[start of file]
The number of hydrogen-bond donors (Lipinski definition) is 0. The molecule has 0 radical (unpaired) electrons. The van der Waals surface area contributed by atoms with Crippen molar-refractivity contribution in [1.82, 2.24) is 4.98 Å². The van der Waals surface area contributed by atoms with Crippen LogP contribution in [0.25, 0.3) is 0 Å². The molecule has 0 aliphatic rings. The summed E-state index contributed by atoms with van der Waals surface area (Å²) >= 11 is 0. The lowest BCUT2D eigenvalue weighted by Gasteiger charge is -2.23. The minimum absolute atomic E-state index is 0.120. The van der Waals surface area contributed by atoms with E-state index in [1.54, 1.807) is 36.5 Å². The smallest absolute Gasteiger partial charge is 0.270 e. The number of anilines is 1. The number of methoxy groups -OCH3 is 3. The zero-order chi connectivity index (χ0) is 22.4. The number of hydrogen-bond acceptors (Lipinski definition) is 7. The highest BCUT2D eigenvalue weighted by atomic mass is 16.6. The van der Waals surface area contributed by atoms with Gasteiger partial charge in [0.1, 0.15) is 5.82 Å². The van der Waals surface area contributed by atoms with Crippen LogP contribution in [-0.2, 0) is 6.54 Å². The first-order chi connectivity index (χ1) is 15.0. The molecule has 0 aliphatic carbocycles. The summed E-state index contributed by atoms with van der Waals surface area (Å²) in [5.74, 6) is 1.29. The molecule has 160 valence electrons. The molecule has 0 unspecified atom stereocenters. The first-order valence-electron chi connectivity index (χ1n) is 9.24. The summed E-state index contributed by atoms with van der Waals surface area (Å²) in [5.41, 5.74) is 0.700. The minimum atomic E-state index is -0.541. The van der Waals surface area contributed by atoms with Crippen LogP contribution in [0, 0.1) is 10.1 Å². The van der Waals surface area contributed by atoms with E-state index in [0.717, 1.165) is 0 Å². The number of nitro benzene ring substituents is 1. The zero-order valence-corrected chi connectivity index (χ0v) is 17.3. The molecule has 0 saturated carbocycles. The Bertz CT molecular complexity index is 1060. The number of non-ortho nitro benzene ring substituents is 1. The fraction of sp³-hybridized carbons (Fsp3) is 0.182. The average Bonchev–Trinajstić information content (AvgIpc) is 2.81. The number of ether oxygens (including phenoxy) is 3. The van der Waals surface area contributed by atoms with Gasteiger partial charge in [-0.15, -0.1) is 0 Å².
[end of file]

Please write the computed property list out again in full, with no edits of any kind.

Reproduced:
The number of hydrogen-bond donors (Lipinski definition) is 0. The molecule has 0 radical (unpaired) electrons. The van der Waals surface area contributed by atoms with Crippen molar-refractivity contribution in [1.82, 2.24) is 4.98 Å². The van der Waals surface area contributed by atoms with Crippen LogP contribution in [0.25, 0.3) is 0 Å². The molecule has 0 aliphatic rings. The summed E-state index contributed by atoms with van der Waals surface area (Å²) >= 11 is 0. The lowest BCUT2D eigenvalue weighted by Gasteiger charge is -2.23. The minimum absolute atomic E-state index is 0.120. The van der Waals surface area contributed by atoms with E-state index in [1.54, 1.807) is 36.5 Å². The smallest absolute Gasteiger partial charge is 0.270 e. The number of anilines is 1. The number of methoxy groups -OCH3 is 3. The zero-order chi connectivity index (χ0) is 22.4. The number of hydrogen-bond acceptors (Lipinski definition) is 7. The highest BCUT2D eigenvalue weighted by atomic mass is 16.6. The van der Waals surface area contributed by atoms with Gasteiger partial charge in [0.1, 0.15) is 5.82 Å². The van der Waals surface area contributed by atoms with Crippen LogP contribution in [-0.2, 0) is 6.54 Å². The first-order chi connectivity index (χ1) is 15.0. The molecule has 0 aliphatic carbocycles. The summed E-state index contributed by atoms with van der Waals surface area (Å²) in [5.74, 6) is 1.29. The molecule has 160 valence electrons. The molecule has 0 unspecified atom stereocenters. The first-order valence-electron chi connectivity index (χ1n) is 9.24. The summed E-state index contributed by atoms with van der Waals surface area (Å²) in [5.41, 5.74) is 0.700. The minimum atomic E-state index is -0.541. The van der Waals surface area contributed by atoms with Crippen LogP contribution in [0, 0.1) is 10.1 Å². The van der Waals surface area contributed by atoms with E-state index in [0.717, 1.165) is 0 Å². The number of nitro benzene ring substituents is 1. The zero-order valence-corrected chi connectivity index (χ0v) is 17.3. The molecule has 0 saturated carbocycles. The Bertz CT molecular complexity index is 1060. The number of non-ortho nitro benzene ring substituents is 1. The fraction of sp³-hybridized carbons (Fsp3) is 0.182. The average Bonchev–Trinajstić information content (AvgIpc) is 2.81. The number of ether oxygens (including phenoxy) is 3. The van der Waals surface area contributed by atoms with Gasteiger partial charge in [-0.15, -0.1) is 0 Å².